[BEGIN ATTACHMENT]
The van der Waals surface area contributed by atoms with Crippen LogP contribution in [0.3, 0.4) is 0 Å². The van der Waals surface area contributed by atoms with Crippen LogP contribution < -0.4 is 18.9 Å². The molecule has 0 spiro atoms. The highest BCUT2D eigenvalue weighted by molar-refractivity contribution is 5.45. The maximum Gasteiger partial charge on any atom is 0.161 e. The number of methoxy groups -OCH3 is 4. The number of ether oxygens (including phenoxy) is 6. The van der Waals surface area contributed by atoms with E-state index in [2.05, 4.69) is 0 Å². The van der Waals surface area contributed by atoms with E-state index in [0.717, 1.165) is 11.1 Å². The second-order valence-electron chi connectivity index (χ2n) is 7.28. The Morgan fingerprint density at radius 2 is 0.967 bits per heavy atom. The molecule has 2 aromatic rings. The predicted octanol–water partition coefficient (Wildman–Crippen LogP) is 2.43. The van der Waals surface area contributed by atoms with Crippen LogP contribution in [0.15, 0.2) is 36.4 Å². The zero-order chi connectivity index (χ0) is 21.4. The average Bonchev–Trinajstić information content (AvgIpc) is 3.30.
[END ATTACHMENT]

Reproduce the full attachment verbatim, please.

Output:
The van der Waals surface area contributed by atoms with Crippen LogP contribution in [0.3, 0.4) is 0 Å². The van der Waals surface area contributed by atoms with Crippen LogP contribution < -0.4 is 18.9 Å². The molecule has 0 spiro atoms. The highest BCUT2D eigenvalue weighted by molar-refractivity contribution is 5.45. The maximum Gasteiger partial charge on any atom is 0.161 e. The number of methoxy groups -OCH3 is 4. The number of ether oxygens (including phenoxy) is 6. The van der Waals surface area contributed by atoms with E-state index in [2.05, 4.69) is 0 Å². The van der Waals surface area contributed by atoms with E-state index in [0.717, 1.165) is 11.1 Å². The second-order valence-electron chi connectivity index (χ2n) is 7.28. The Morgan fingerprint density at radius 2 is 0.967 bits per heavy atom. The molecule has 2 aromatic rings. The predicted octanol–water partition coefficient (Wildman–Crippen LogP) is 2.43. The van der Waals surface area contributed by atoms with Crippen LogP contribution in [0.15, 0.2) is 36.4 Å². The zero-order chi connectivity index (χ0) is 21.4. The average Bonchev–Trinajstić information content (AvgIpc) is 3.30.